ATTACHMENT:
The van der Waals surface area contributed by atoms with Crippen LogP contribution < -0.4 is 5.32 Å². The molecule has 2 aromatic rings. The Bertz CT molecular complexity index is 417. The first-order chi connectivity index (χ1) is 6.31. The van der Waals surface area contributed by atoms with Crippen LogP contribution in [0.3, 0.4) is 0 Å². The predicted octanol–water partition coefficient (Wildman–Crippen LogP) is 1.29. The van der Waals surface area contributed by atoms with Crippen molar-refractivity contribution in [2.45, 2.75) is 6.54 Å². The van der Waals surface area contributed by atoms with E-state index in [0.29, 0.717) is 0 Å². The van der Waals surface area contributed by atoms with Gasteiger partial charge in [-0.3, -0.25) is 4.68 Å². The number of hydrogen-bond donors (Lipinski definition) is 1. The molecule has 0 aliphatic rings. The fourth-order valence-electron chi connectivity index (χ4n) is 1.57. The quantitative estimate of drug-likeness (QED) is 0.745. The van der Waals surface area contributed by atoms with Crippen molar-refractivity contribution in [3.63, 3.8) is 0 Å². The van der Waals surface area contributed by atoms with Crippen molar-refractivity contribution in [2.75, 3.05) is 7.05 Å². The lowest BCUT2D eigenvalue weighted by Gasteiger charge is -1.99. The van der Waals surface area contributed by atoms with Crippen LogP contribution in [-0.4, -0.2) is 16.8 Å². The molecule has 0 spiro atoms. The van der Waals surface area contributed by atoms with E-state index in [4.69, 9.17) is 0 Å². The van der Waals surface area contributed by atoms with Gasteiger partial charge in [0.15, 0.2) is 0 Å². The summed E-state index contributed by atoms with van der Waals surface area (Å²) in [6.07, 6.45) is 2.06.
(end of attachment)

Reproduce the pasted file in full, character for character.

The van der Waals surface area contributed by atoms with Crippen LogP contribution < -0.4 is 5.32 Å². The molecule has 2 aromatic rings. The Bertz CT molecular complexity index is 417. The first-order chi connectivity index (χ1) is 6.31. The van der Waals surface area contributed by atoms with Crippen LogP contribution in [0.3, 0.4) is 0 Å². The predicted octanol–water partition coefficient (Wildman–Crippen LogP) is 1.29. The van der Waals surface area contributed by atoms with Crippen molar-refractivity contribution in [2.45, 2.75) is 6.54 Å². The van der Waals surface area contributed by atoms with E-state index in [0.29, 0.717) is 0 Å². The van der Waals surface area contributed by atoms with Gasteiger partial charge in [-0.3, -0.25) is 4.68 Å². The number of hydrogen-bond donors (Lipinski definition) is 1. The molecule has 0 aliphatic rings. The fourth-order valence-electron chi connectivity index (χ4n) is 1.57. The quantitative estimate of drug-likeness (QED) is 0.745. The van der Waals surface area contributed by atoms with Crippen molar-refractivity contribution in [3.63, 3.8) is 0 Å². The van der Waals surface area contributed by atoms with Crippen molar-refractivity contribution in [2.75, 3.05) is 7.05 Å². The lowest BCUT2D eigenvalue weighted by Gasteiger charge is -1.99. The van der Waals surface area contributed by atoms with Crippen LogP contribution in [-0.4, -0.2) is 16.8 Å². The molecule has 0 spiro atoms. The van der Waals surface area contributed by atoms with E-state index in [4.69, 9.17) is 0 Å². The van der Waals surface area contributed by atoms with Gasteiger partial charge in [0.15, 0.2) is 0 Å². The summed E-state index contributed by atoms with van der Waals surface area (Å²) in [6.07, 6.45) is 2.06.